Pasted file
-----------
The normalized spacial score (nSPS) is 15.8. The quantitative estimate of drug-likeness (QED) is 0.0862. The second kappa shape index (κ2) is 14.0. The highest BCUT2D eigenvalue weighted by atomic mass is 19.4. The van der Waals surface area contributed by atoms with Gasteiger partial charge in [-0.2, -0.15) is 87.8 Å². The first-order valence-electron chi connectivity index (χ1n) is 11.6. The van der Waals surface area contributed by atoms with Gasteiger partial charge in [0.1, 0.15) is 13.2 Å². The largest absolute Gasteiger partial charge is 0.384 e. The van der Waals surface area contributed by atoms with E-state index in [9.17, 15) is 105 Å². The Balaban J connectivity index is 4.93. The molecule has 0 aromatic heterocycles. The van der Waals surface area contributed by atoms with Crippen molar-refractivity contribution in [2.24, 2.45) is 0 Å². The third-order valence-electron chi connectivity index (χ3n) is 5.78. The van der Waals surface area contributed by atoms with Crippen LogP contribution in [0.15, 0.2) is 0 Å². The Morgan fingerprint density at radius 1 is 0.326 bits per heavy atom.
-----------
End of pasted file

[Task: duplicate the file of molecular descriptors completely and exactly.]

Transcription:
The normalized spacial score (nSPS) is 15.8. The quantitative estimate of drug-likeness (QED) is 0.0862. The second kappa shape index (κ2) is 14.0. The highest BCUT2D eigenvalue weighted by atomic mass is 19.4. The van der Waals surface area contributed by atoms with Gasteiger partial charge in [-0.2, -0.15) is 87.8 Å². The first-order valence-electron chi connectivity index (χ1n) is 11.6. The van der Waals surface area contributed by atoms with Gasteiger partial charge in [0.1, 0.15) is 13.2 Å². The largest absolute Gasteiger partial charge is 0.384 e. The van der Waals surface area contributed by atoms with E-state index in [9.17, 15) is 105 Å². The Balaban J connectivity index is 4.93. The molecule has 0 aromatic heterocycles. The van der Waals surface area contributed by atoms with Crippen molar-refractivity contribution in [2.24, 2.45) is 0 Å². The third-order valence-electron chi connectivity index (χ3n) is 5.78. The van der Waals surface area contributed by atoms with Crippen LogP contribution in [0.15, 0.2) is 0 Å². The Morgan fingerprint density at radius 1 is 0.326 bits per heavy atom.